After this week's World Series victory, Madison Bumgarner isn't just a San Francisco Giant. He's an American Giant.
The pitcher turned in one of the most memorable World Series performances ever, allowing only a single run in 21 innings while sealing two victories and saving another. His dominant five-inning relief appearance in Game 7 was undoubtedly one of the most incredible moments in the history of baseball. Bumgarner put the franchise on his back, and along the way, taught us a few tips on how to rally a team--both on and off the field.
Here are just four tips for how to lead like Bumgarner:
Lead by example. Bumgarner's World Series was truly legendary, the likes of which we've really never seen before and will likely never see again--and he walked the walk without talking the talk. The pitcher never once spoke out to the media claiming he would be the savior of the Giants or predicting a third ring in five years. He let his big left arm speak for him, and the rest of the team followed. "He is so calm that it leaks into you," right fielder Hunter Pence told Sports Illustrated. "So confident that it leaks into us."
Confidence is key. Pence brings up a good point: Belief can rub off. If you know you can do something, your team is likely to believe it too. While speaking to the press before Game 7, Bumgarner was asked how many pitches he might be able to throw after a 117-pitch complete game shutout two days prior. "Maybe 200," the lefty deadpanned (he ended up throwing 68).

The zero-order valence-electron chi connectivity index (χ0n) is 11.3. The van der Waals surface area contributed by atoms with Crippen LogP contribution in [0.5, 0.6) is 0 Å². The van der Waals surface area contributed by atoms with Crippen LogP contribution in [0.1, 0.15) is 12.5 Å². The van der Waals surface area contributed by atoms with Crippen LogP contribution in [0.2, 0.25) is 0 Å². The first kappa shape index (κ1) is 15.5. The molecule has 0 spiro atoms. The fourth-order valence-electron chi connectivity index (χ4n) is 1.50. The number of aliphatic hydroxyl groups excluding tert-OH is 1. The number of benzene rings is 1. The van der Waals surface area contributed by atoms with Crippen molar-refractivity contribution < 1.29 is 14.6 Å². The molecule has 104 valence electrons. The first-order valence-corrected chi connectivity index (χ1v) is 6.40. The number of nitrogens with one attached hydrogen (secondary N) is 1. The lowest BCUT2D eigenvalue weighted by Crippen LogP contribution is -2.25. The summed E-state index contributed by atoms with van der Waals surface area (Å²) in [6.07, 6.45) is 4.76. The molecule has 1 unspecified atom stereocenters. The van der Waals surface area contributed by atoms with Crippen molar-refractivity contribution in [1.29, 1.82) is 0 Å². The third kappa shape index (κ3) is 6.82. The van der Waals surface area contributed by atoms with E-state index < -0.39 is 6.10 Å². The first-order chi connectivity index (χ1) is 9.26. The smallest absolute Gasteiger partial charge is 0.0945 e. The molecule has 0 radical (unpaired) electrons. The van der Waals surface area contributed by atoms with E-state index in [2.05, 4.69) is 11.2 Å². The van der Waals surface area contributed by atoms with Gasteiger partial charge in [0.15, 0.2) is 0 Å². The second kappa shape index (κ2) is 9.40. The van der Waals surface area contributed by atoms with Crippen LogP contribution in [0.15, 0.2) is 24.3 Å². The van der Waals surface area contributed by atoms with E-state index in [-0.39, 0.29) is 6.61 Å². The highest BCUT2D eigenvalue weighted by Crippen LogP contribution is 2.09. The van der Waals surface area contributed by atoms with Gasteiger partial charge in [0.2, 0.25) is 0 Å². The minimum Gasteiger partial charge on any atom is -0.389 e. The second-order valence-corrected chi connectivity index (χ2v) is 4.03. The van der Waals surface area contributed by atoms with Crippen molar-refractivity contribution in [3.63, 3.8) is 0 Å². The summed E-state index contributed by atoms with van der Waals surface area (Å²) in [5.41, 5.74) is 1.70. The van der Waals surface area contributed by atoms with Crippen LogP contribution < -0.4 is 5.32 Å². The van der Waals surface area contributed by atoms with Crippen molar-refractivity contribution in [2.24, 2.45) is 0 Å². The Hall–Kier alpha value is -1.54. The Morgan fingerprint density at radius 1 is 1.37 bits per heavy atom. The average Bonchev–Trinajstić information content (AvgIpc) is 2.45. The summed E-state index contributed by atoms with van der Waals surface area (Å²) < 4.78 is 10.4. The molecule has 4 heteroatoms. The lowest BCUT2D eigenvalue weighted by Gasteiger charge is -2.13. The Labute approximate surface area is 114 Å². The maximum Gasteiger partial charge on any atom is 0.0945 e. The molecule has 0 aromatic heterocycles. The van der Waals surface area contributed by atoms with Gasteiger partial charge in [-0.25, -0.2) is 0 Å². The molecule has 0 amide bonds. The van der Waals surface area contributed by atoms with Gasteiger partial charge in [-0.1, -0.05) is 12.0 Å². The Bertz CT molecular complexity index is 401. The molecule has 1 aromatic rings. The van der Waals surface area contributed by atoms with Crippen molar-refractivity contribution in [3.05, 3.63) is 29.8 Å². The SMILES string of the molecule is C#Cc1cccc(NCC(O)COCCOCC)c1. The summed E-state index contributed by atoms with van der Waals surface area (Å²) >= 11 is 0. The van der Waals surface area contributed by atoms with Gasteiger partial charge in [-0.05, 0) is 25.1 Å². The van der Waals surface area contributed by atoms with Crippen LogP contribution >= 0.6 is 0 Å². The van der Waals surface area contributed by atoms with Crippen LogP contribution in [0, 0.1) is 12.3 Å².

Do what it takes. There's a reason starting pitchers typically take the mound every five days. Pitching is really, really hard--both mentally and on the body. But if you know you can rest after you've completed your short-term goal, consider following Bumgarner's example. Immediately after the game, the pitcher was still too soaked in adrenaline to feel the fatigue--and he said so on national television. But later in the clubhouse, he admitted to being human. "You know what, I can't lie to you anymore," he said. "I'm a little tired now."
Accept praise graciously. After the game, Bumgarner was presented the World Series most valuable player trophy and a new pickup truck from Rikk Wilde, a clearly-nervous local Chevrolet zone manager. Wilde sweated through his lines, stumbling over the words, "It combines class-winning and leading, you know, technology and stuff." The gaffe predictably went viral (though Chevy is absolutely making the most of it). But through it all, Bumgarner remained gracious and polite. Maybe he's the most unflappable human in the world, or maybe he was too tired to even realize what was going on--but that's how you accept praise.